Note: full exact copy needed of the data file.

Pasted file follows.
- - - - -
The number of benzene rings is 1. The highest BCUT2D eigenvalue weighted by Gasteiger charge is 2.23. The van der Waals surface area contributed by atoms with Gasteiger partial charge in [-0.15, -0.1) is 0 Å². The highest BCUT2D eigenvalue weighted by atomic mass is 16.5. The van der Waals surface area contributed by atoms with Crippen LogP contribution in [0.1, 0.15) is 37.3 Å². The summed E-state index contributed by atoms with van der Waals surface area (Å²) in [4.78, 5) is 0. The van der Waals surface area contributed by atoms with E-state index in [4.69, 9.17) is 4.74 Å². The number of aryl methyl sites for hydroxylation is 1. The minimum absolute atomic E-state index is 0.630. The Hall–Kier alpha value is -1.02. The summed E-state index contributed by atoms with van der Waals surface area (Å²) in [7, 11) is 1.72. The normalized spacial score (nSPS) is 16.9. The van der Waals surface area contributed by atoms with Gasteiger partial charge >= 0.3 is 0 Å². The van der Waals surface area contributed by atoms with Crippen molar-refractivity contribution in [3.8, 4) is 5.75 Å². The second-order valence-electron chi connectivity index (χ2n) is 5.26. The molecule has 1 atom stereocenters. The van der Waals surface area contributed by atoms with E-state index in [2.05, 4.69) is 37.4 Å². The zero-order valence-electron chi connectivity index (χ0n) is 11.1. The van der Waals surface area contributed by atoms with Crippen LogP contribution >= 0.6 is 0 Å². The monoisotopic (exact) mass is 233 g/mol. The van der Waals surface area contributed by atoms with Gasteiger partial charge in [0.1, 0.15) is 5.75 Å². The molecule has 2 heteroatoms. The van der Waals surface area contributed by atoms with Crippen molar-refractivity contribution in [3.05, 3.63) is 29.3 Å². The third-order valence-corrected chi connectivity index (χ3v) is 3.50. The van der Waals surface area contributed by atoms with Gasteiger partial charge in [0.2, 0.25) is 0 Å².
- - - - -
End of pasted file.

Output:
The number of benzene rings is 1. The highest BCUT2D eigenvalue weighted by Gasteiger charge is 2.23. The van der Waals surface area contributed by atoms with Gasteiger partial charge in [-0.15, -0.1) is 0 Å². The highest BCUT2D eigenvalue weighted by atomic mass is 16.5. The van der Waals surface area contributed by atoms with Crippen LogP contribution in [0.1, 0.15) is 37.3 Å². The summed E-state index contributed by atoms with van der Waals surface area (Å²) in [4.78, 5) is 0. The van der Waals surface area contributed by atoms with E-state index in [4.69, 9.17) is 4.74 Å². The number of aryl methyl sites for hydroxylation is 1. The minimum absolute atomic E-state index is 0.630. The Hall–Kier alpha value is -1.02. The summed E-state index contributed by atoms with van der Waals surface area (Å²) in [7, 11) is 1.72. The normalized spacial score (nSPS) is 16.9. The van der Waals surface area contributed by atoms with Gasteiger partial charge >= 0.3 is 0 Å². The van der Waals surface area contributed by atoms with Crippen molar-refractivity contribution in [3.8, 4) is 5.75 Å². The second-order valence-electron chi connectivity index (χ2n) is 5.26. The molecule has 1 atom stereocenters. The van der Waals surface area contributed by atoms with E-state index in [2.05, 4.69) is 37.4 Å². The zero-order valence-electron chi connectivity index (χ0n) is 11.1. The van der Waals surface area contributed by atoms with Crippen LogP contribution >= 0.6 is 0 Å². The monoisotopic (exact) mass is 233 g/mol. The van der Waals surface area contributed by atoms with Gasteiger partial charge in [0.1, 0.15) is 5.75 Å². The molecule has 2 heteroatoms. The van der Waals surface area contributed by atoms with Crippen molar-refractivity contribution in [3.05, 3.63) is 29.3 Å². The third-order valence-corrected chi connectivity index (χ3v) is 3.50. The van der Waals surface area contributed by atoms with Gasteiger partial charge in [0.2, 0.25) is 0 Å².